I’m sure there is some story of a dying church that used the money from a second or third mortgage to buy extra time to figure out how to turn their congregation around, but I’ve never seen it.
Third, the piece-by-piece sell-off.
As with a mortgage, I’ve never seen a church sell off a portion of their land to pay bills, then keep the church alive beyond how long the money from the sale holds out.
If your church has to mortgage the property or sell off pieces of it to pay the regular bills, you’re at the point of no return.
(I almost added “barring divine intervention” in that last sentence. But God doesn’t intervene to fill a leaky bucket. I’ve never seen him step in to save a congregation that keeps making bad stewardship decisions. Jesus told us a pretty strong parable about that.)
There are better options.
They’re not easy.
Some of you may not like me after reading some of them.
But they’re better than the inevitable loss of the church and all its assets.
Here are 6 of them.
1. Give The Property To A Healthy, Thriving Church That Needs It
Yep, just give it away.
Before loading a dying congregation down with (more) debt, before selling of so many chunks that what remains isn’t worth much, find a healthy, thriving congregation or other ministry and give it to them.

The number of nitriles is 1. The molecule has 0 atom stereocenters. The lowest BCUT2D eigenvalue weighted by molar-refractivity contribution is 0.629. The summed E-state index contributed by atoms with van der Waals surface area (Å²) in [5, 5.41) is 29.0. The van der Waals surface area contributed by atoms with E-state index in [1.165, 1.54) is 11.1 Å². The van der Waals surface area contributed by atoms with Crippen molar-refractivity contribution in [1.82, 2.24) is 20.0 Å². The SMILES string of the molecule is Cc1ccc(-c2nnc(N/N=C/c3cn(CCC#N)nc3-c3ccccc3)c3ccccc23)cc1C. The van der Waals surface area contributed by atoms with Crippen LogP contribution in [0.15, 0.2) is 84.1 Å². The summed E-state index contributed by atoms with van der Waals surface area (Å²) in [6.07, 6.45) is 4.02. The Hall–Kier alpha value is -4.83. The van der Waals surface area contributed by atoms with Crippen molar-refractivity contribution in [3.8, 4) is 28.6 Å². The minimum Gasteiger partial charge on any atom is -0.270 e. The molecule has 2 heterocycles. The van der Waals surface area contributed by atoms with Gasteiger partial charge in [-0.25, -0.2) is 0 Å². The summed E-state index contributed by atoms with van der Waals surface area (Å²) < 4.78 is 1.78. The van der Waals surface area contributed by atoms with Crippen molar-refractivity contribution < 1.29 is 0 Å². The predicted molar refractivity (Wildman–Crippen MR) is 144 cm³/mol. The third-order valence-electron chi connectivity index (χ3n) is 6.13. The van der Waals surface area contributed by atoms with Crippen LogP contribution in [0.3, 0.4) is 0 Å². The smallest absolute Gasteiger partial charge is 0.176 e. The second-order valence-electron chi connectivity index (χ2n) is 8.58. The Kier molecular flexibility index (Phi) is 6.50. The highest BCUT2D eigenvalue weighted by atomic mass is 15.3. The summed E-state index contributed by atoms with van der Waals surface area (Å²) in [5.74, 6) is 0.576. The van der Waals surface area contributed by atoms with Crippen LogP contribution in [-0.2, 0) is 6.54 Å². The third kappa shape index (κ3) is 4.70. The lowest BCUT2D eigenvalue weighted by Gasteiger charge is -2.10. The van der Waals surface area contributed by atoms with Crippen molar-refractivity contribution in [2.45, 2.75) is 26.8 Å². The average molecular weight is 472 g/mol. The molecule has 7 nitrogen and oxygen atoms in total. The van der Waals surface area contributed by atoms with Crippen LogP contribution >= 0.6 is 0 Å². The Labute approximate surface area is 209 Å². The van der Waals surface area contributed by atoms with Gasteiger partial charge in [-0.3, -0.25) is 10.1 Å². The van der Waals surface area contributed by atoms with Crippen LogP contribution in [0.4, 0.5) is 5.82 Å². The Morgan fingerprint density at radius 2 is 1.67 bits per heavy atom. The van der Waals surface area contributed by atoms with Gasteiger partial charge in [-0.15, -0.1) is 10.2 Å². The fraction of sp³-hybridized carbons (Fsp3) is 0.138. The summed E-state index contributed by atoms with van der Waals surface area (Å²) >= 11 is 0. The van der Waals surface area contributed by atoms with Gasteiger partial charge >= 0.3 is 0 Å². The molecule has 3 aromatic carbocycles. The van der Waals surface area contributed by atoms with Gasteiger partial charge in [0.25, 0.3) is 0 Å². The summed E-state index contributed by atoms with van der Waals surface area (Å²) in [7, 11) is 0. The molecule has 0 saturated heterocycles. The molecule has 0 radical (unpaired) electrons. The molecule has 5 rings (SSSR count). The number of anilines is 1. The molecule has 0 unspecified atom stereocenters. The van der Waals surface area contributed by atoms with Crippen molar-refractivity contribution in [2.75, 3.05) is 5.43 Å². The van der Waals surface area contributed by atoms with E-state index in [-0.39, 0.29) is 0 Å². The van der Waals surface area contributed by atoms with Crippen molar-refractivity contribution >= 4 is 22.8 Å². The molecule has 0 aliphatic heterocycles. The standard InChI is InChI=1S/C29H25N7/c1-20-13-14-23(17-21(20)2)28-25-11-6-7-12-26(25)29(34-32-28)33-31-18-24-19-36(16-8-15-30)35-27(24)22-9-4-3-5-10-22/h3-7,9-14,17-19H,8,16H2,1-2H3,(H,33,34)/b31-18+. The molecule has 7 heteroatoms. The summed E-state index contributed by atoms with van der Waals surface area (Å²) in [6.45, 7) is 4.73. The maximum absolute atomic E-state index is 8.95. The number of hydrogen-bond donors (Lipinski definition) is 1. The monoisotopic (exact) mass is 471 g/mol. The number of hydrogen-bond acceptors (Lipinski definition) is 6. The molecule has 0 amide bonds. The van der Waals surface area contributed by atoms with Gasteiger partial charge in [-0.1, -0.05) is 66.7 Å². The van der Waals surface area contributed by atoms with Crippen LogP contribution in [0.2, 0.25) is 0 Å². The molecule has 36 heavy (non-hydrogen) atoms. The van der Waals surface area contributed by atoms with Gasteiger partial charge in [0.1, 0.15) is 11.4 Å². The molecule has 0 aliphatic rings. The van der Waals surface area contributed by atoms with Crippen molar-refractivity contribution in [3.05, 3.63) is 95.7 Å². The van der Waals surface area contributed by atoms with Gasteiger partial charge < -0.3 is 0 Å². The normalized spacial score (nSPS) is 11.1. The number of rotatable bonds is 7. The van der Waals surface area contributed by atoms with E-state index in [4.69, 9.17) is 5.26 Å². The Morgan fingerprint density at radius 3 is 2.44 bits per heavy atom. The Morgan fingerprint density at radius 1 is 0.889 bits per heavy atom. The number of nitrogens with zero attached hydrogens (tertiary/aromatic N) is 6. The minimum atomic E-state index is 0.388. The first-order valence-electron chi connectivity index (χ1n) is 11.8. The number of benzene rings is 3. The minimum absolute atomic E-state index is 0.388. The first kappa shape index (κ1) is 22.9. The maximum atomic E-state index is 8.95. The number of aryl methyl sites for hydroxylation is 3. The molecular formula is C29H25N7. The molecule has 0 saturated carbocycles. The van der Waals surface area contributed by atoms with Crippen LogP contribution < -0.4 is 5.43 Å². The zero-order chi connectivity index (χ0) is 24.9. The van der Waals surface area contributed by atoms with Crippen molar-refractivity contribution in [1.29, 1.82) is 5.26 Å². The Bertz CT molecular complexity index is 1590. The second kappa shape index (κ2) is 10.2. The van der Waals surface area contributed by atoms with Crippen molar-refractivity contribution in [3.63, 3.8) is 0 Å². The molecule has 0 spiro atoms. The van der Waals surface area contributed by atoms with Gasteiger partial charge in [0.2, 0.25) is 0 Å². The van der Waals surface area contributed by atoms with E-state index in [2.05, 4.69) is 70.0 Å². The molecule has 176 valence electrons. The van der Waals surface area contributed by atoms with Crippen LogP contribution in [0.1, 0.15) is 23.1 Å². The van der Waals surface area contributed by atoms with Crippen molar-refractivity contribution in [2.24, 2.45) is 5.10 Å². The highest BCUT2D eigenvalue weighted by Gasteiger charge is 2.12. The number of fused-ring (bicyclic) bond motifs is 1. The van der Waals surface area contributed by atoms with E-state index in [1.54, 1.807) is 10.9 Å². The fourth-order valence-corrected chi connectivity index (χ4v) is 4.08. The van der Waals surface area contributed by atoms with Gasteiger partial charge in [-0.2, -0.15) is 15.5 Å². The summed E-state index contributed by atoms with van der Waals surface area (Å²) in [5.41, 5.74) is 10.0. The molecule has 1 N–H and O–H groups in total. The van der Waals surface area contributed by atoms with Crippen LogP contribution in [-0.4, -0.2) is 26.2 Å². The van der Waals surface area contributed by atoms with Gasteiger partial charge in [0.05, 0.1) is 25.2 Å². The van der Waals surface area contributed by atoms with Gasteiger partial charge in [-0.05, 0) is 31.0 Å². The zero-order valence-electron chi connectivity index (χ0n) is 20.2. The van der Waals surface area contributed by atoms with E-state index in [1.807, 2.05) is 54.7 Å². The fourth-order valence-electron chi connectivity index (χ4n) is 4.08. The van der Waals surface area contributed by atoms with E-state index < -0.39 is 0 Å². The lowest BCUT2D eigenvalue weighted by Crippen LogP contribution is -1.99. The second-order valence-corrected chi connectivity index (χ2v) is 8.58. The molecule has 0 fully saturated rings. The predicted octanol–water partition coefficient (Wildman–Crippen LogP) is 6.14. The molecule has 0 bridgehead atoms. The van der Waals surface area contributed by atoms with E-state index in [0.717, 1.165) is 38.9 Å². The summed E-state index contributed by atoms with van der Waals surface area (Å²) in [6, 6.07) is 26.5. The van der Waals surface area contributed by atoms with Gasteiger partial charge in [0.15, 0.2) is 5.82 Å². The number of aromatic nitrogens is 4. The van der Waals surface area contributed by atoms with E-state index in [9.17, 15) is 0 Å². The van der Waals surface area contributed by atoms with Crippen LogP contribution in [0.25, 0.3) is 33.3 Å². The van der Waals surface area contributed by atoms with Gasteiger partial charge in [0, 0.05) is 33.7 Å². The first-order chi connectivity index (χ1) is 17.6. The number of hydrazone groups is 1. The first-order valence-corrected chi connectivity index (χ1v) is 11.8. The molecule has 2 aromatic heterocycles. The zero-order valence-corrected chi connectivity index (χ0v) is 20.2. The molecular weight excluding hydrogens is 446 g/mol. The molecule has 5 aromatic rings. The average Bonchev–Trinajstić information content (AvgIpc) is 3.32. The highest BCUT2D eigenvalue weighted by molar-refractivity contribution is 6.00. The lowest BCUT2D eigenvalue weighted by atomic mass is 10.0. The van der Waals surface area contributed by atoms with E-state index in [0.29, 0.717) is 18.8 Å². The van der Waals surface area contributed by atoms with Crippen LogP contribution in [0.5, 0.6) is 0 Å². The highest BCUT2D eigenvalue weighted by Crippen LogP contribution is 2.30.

Keep it in God’s kingdom work.
Instead of watching your property get chiseled away, sold by the bank, torn down and turned into condos or a mini-mall, you can participate in the joy of seeing it supercharge a healthy, but needy ministry.
2. Sell The Property And Donate The Proceeds
In many situations, the church property is no longer in an ideal ministry location, but is well-suited for other purposes.
If so, the best course of action may be to sell the property to whomever will pay top dollar, then donate the money to effective ministries that can carry on a portion of the church’s mission and passion.
3. Sell The Property To Another Ministry At A Huge Discount
If you can’t give it away for whatever reason (debt payments, denominational restrictions and so on) sell it to another church or ministry for as little as you can.
Near where I live, Teen Challenge owns a castle for exactly this reason (yes, an actual castle – in California!) The castle was built in 1919. After passing through a couple of owners, it was bought by a Christian ministry. When they could no longer use it, they sold it to Teen Challenge (the best Christ-based recovery ministry I know of) for a massive discount off its market value.